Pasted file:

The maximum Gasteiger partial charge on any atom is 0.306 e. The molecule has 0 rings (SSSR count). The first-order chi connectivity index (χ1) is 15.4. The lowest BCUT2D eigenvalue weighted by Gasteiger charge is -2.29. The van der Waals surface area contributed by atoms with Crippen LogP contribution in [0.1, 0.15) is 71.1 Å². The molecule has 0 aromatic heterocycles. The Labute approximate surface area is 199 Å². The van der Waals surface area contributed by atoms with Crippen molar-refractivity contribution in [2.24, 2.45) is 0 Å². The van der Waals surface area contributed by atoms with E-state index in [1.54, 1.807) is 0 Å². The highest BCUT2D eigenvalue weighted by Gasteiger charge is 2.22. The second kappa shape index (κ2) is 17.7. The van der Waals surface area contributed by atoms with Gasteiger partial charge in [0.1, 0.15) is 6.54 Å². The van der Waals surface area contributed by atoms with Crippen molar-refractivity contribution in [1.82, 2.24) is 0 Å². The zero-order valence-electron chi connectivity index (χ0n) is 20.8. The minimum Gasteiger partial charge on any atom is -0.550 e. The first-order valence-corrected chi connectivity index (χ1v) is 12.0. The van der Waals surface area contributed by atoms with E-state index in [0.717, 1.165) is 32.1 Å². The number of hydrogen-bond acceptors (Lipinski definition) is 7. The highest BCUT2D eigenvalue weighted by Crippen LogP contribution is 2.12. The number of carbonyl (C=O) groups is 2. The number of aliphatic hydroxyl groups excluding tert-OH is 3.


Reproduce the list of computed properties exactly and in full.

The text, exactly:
The maximum Gasteiger partial charge on any atom is 0.306 e. The molecule has 0 rings (SSSR count). The first-order chi connectivity index (χ1) is 15.4. The lowest BCUT2D eigenvalue weighted by Gasteiger charge is -2.29. The van der Waals surface area contributed by atoms with Crippen LogP contribution in [0.1, 0.15) is 71.1 Å². The molecule has 0 aromatic heterocycles. The Labute approximate surface area is 199 Å². The van der Waals surface area contributed by atoms with Crippen molar-refractivity contribution in [2.24, 2.45) is 0 Å². The van der Waals surface area contributed by atoms with E-state index in [1.54, 1.807) is 0 Å². The highest BCUT2D eigenvalue weighted by Gasteiger charge is 2.22. The second kappa shape index (κ2) is 17.7. The van der Waals surface area contributed by atoms with Gasteiger partial charge in [0.1, 0.15) is 6.54 Å². The van der Waals surface area contributed by atoms with Crippen molar-refractivity contribution in [1.82, 2.24) is 0 Å². The zero-order valence-electron chi connectivity index (χ0n) is 20.8. The minimum Gasteiger partial charge on any atom is -0.550 e. The first-order valence-corrected chi connectivity index (χ1v) is 12.0. The van der Waals surface area contributed by atoms with E-state index in [0.717, 1.165) is 32.1 Å². The number of hydrogen-bond acceptors (Lipinski definition) is 7. The highest BCUT2D eigenvalue weighted by Crippen LogP contribution is 2.12. The number of carbonyl (C=O) groups is 2. The number of aliphatic hydroxyl groups excluding tert-OH is 3.